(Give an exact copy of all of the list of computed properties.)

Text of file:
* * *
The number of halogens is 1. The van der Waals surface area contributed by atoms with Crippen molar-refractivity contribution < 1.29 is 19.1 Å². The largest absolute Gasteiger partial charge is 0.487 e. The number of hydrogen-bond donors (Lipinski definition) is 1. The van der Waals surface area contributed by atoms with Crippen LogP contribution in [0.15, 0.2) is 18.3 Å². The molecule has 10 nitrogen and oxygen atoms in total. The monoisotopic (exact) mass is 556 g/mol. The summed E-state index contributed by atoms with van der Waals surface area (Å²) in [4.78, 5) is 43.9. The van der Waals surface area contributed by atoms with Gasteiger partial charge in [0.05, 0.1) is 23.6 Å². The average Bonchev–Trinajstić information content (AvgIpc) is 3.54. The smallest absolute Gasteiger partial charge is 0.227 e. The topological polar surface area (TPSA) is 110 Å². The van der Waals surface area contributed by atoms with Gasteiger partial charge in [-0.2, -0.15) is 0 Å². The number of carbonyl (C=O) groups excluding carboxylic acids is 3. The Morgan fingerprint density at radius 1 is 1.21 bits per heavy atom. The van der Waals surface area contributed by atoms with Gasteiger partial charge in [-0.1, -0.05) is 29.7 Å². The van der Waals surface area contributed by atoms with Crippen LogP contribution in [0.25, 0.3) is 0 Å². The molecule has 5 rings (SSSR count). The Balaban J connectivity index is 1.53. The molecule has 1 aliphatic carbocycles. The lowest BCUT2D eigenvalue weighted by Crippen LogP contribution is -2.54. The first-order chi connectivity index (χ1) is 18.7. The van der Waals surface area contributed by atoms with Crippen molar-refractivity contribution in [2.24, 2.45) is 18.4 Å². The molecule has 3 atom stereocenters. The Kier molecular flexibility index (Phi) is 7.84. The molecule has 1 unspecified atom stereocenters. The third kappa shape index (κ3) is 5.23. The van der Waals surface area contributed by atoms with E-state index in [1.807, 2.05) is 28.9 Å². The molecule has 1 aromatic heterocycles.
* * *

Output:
The number of halogens is 1. The van der Waals surface area contributed by atoms with Crippen molar-refractivity contribution < 1.29 is 19.1 Å². The largest absolute Gasteiger partial charge is 0.487 e. The number of hydrogen-bond donors (Lipinski definition) is 1. The van der Waals surface area contributed by atoms with Crippen LogP contribution in [0.15, 0.2) is 18.3 Å². The molecule has 10 nitrogen and oxygen atoms in total. The monoisotopic (exact) mass is 556 g/mol. The summed E-state index contributed by atoms with van der Waals surface area (Å²) in [4.78, 5) is 43.9. The van der Waals surface area contributed by atoms with Gasteiger partial charge in [0.05, 0.1) is 23.6 Å². The average Bonchev–Trinajstić information content (AvgIpc) is 3.54. The smallest absolute Gasteiger partial charge is 0.227 e. The topological polar surface area (TPSA) is 110 Å². The van der Waals surface area contributed by atoms with Gasteiger partial charge in [-0.2, -0.15) is 0 Å². The number of carbonyl (C=O) groups excluding carboxylic acids is 3. The Morgan fingerprint density at radius 1 is 1.21 bits per heavy atom. The van der Waals surface area contributed by atoms with Gasteiger partial charge in [-0.1, -0.05) is 29.7 Å². The van der Waals surface area contributed by atoms with Crippen LogP contribution in [0.25, 0.3) is 0 Å². The molecule has 5 rings (SSSR count). The Balaban J connectivity index is 1.53. The molecule has 1 aliphatic carbocycles. The lowest BCUT2D eigenvalue weighted by Crippen LogP contribution is -2.54. The first-order chi connectivity index (χ1) is 18.7. The van der Waals surface area contributed by atoms with Crippen molar-refractivity contribution in [2.24, 2.45) is 18.4 Å². The molecule has 3 atom stereocenters. The Kier molecular flexibility index (Phi) is 7.84. The molecule has 1 unspecified atom stereocenters. The third kappa shape index (κ3) is 5.23. The van der Waals surface area contributed by atoms with E-state index in [1.807, 2.05) is 28.9 Å². The molecule has 1 aromatic heterocycles.